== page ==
Upbeat economic data helped the yen regain ground on Monday in Asia, while the dollar rebounded after earlier losses ahead of the Federal Reserve’s monetary policy meeting this week. The euro remained weaker, and the Aussie held steady.
The dollar was down 0.01% against the yen, trading at 104.72, after new data revealed industrial production in Japan for October was unchanged from September. Economists had projected a 1.5% decline. Production was up by 1.3% in August.
Retail sales were in line with projections, falling 1.9% year-on-year.
While the dollar rebounded on Monday, it remained below recent multi-month highs. Sentiment on the dollar waned as fresh controversy narrowed the gap between presidential candidates in the U.S.
“The market has viewed a Hillary Clinton presidency as a positive for the dollar,” said a representative of Opteck, an online trading platform for forex and contracts for difference (CFDs). “A Donald Trump presidency brings about uncertainties, so a tighter gap in the race is weighing on the dollar.”
The greenback was weaker at the close of the week after the FBI said it was reviewing more emails related to Democratic nominee Hillary Clinton’s private email server.
Prior to the announcement, the dollar was stronger on better-than-expected economic growth in the third quarter. U.S. GDP for the quarter expanded at a 2.9% annual rate. Economists projected growth of 2.5%.
The upbeat GDP data supports the case for the Federal Reserve to raise rates at its December meeting. A rate increase would make the dollar more attractive to yield-seeking investors.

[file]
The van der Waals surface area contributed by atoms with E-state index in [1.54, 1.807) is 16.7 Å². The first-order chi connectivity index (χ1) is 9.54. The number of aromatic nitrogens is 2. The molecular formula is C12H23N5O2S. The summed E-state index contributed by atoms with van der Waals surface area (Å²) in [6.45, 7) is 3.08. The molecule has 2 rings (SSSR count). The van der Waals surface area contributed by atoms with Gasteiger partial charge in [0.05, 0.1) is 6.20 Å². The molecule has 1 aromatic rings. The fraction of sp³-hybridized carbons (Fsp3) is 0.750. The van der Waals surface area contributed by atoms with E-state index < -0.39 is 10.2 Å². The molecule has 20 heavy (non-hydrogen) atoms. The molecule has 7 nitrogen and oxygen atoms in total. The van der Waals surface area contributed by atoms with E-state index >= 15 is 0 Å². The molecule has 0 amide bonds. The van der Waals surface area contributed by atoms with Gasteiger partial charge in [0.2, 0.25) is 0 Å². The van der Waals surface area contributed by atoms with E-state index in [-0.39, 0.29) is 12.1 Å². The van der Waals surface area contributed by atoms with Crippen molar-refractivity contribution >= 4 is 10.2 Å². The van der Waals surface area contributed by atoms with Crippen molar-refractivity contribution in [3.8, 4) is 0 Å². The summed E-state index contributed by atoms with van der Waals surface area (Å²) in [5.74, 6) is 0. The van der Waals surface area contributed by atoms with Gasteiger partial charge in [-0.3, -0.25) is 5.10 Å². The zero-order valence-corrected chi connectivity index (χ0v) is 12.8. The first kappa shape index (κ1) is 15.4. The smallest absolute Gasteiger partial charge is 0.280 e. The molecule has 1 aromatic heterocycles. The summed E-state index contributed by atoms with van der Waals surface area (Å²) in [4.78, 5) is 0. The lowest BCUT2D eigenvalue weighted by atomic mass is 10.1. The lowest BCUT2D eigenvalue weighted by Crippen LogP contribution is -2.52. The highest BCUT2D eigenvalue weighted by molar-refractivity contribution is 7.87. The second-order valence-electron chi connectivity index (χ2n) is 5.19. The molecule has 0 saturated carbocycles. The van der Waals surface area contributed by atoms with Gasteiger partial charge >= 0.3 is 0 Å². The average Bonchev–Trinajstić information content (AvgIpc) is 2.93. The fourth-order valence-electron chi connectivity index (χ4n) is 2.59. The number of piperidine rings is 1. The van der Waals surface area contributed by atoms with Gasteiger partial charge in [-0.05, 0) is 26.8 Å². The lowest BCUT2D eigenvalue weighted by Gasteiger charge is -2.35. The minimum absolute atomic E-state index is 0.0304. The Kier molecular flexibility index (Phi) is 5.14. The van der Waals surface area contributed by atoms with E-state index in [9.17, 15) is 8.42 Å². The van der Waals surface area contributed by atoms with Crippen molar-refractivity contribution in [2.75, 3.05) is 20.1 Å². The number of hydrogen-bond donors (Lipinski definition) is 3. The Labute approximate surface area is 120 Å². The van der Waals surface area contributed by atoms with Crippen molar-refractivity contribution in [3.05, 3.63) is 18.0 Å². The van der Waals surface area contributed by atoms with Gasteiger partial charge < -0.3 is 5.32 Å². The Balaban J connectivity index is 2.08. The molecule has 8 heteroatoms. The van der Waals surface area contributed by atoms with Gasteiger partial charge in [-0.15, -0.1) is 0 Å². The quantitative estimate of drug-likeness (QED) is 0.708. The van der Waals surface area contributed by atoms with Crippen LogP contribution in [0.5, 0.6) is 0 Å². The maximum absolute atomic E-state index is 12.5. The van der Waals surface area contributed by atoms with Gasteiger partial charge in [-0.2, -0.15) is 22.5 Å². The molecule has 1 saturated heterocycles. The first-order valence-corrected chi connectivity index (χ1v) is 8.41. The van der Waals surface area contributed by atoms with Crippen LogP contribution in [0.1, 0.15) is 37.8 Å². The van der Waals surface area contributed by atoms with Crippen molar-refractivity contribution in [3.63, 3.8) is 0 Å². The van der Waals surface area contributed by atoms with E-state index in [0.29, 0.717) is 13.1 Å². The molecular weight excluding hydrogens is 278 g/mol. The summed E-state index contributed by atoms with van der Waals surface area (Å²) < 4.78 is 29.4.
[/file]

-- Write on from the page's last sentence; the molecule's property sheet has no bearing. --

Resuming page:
In Europe, the euro remained weaker after the release of lackluster economic growth data for the third quarter. Growth remained unchanged from the second quarter, and inflation was only slightly higher this month.
EUR/USD was trading at 1.0955 mid-morning.
The GDP for the euro area expanded at a 1.6% rate, which was unchanged from the previous quarter. On a quarter-over-quarter basis, the economy grew by 0.3%.
The annual rate of inflation rose by 0.5% in October. Underlying inflation was up by 0.8%, which met expectations.
The Australian dollar, meanwhile, held steady against its U.S. counterpart, trading at 0.7602 in early afternoon.
Australia reported earlier that housing credit rose 0.5% for September, unchanged from August. Private sector credit was up 0.4% month-on-month, which was in line with expectations. With more mortgages being dispersed to owner-occupiers, investor housing credit is slowing.
The New Zealand dollar eased against the greenback, trading at 0.7144. The kiwi was hurt by new data that showed the ANZ business confidence index fell to 24.5 in October after a reading of 27.9 the previous month.
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